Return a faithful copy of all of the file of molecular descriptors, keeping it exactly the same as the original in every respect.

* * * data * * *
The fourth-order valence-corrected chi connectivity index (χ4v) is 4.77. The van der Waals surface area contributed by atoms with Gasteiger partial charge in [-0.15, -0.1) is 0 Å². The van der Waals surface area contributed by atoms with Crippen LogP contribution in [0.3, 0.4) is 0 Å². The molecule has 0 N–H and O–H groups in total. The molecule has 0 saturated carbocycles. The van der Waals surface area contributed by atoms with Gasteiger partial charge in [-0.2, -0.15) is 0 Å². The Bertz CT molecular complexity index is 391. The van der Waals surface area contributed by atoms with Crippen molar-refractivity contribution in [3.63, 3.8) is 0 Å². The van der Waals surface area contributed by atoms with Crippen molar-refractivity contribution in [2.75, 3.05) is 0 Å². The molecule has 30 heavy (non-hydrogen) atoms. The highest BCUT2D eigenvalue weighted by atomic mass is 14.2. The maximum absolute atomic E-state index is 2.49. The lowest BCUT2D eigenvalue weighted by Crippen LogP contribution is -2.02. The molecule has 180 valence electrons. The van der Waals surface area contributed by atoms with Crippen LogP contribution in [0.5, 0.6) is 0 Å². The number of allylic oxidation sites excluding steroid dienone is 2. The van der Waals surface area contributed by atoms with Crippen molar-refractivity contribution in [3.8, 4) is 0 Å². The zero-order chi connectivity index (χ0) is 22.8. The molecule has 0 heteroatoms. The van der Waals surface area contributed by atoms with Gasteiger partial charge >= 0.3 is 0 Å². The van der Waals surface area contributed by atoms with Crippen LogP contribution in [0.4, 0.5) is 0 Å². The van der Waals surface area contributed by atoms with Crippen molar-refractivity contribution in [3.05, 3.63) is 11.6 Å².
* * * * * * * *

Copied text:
The fourth-order valence-corrected chi connectivity index (χ4v) is 4.77. The van der Waals surface area contributed by atoms with Gasteiger partial charge in [-0.15, -0.1) is 0 Å². The van der Waals surface area contributed by atoms with Crippen LogP contribution in [0.3, 0.4) is 0 Å². The molecule has 0 N–H and O–H groups in total. The molecule has 0 saturated carbocycles. The van der Waals surface area contributed by atoms with Gasteiger partial charge in [-0.2, -0.15) is 0 Å². The Bertz CT molecular complexity index is 391. The van der Waals surface area contributed by atoms with Crippen molar-refractivity contribution in [3.63, 3.8) is 0 Å². The van der Waals surface area contributed by atoms with Crippen molar-refractivity contribution in [2.75, 3.05) is 0 Å². The molecule has 30 heavy (non-hydrogen) atoms. The highest BCUT2D eigenvalue weighted by atomic mass is 14.2. The maximum absolute atomic E-state index is 2.49. The lowest BCUT2D eigenvalue weighted by Crippen LogP contribution is -2.02. The molecule has 180 valence electrons. The van der Waals surface area contributed by atoms with Crippen LogP contribution in [0.5, 0.6) is 0 Å². The number of allylic oxidation sites excluding steroid dienone is 2. The van der Waals surface area contributed by atoms with Crippen molar-refractivity contribution in [3.8, 4) is 0 Å². The zero-order chi connectivity index (χ0) is 22.8. The molecule has 0 heteroatoms. The van der Waals surface area contributed by atoms with Gasteiger partial charge >= 0.3 is 0 Å². The van der Waals surface area contributed by atoms with Crippen LogP contribution in [0.4, 0.5) is 0 Å². The van der Waals surface area contributed by atoms with Crippen molar-refractivity contribution in [3.05, 3.63) is 11.6 Å².